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  • Western Australia doctor prescribed jail time for failing to comply with court orders

    A Western Australia doctor has recently been sentenced to seven months’ jail and placed on a good behaviour bond for failing to comply with court orders to lodge 18 outstanding income tax returns and business activity statements (BAS).

    Dr Iain Russell failed to lodge income tax returns for the 2013 to 2017 income years, and BAS for 13 of the months between May 2017 and June 2018 inclusive.

    In February 2020, Dr Russell was convicted at the Perth Magistrates Court and fined $50,000 for failing to provide the Commissioner of Taxation with the outstanding income tax returns and BAS. In sentencing, Dr Russell was ordered to make the outstanding lodgments within two months. However, he still failed to lodge, and was prosecuted once more.

    On 11 April 2022, Dr Russell was convicted of 18 charges of failing or refusing to comply with court orders. During sentencing, the Magistrate stressed that complying with tax obligations is not optional and that failure to do so places a burden on the rest of the community.

    Dr Russell will be released from jail after two months, upon entering into a $10,000 recognisance to be of good behaviour for the remainder of his sentence. As part of the good behaviour bond, he will need to lodge each of the outstanding tax returns and BAS by 30 September 2022.

    Acting Assistant Commissioner David Mendoza welcomed the sentence, reiterating that those who deliberately try to evade the tax system will be held to account.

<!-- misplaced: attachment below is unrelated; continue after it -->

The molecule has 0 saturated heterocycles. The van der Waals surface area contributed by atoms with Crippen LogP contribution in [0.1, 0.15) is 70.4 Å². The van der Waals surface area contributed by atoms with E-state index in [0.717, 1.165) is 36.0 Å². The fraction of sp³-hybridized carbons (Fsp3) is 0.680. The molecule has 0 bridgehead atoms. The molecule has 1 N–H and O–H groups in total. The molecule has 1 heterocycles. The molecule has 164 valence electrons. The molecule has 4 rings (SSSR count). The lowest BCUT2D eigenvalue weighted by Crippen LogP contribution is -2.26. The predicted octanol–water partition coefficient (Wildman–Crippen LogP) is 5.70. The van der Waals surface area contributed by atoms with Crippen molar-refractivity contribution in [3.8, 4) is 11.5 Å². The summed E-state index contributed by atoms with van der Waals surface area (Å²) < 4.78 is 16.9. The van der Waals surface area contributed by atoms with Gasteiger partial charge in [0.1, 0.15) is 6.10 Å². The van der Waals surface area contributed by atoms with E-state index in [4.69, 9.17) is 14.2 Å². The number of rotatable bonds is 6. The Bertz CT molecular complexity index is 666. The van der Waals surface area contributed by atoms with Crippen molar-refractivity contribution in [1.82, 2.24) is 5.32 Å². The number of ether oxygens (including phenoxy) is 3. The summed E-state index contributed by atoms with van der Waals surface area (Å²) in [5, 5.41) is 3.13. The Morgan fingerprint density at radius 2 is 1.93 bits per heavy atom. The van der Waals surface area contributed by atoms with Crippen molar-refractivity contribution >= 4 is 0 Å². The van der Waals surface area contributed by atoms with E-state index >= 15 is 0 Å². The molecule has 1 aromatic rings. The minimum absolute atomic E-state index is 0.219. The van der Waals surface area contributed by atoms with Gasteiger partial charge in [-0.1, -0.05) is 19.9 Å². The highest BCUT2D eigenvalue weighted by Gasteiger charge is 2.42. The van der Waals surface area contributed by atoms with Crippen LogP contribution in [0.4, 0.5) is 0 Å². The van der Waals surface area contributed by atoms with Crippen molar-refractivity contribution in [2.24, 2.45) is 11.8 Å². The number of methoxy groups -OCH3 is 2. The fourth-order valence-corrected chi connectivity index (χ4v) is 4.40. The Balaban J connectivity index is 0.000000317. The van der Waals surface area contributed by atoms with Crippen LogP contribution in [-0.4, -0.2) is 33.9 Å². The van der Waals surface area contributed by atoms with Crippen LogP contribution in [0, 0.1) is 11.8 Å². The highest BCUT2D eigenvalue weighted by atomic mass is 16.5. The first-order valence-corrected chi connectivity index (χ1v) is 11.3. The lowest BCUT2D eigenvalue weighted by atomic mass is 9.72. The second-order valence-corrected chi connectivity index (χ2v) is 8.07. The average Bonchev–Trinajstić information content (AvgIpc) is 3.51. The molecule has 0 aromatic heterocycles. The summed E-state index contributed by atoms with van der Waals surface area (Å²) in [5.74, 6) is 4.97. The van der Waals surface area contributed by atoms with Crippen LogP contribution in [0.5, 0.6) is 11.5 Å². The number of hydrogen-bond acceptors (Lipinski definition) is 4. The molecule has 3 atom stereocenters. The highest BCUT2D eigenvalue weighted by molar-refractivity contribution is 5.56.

“Our focus is on supporting those who are doing the right thing, and we know this is most people. If you’re falling behind on your obligations or have made an honest mistake, we will work with you to find a solution and get you back on track,” Mr Mendoza said.

    “However, where people continue to do the wrong thing or refuse to engage with us, we will initiate stronger action.

    “We have a duty to the community to see these matters through, and do not take the decision to prosecute lightly.

    Mr Mendoza said the ATO will make multiple attempts to contact taxpayers to provide support to those who are behind with their lodgment obligations.

    “This instance involved a history of both failing to lodge information as required, and subsequently failing to comply with court orders. This represents sustained disregard for one’s tax obligations, and damages the integrity of the tax system,” Mr Mendoza said.

    You can report tax evasion to the ATO by completing the tip-off form at www.ato.gov.au/tipoff, or by phoning 1800 060 082.

    This matter was prosecuted by the Commonwealth Director of Public Prosecutions.

    Last modified: 20 Apr 2022QC 69359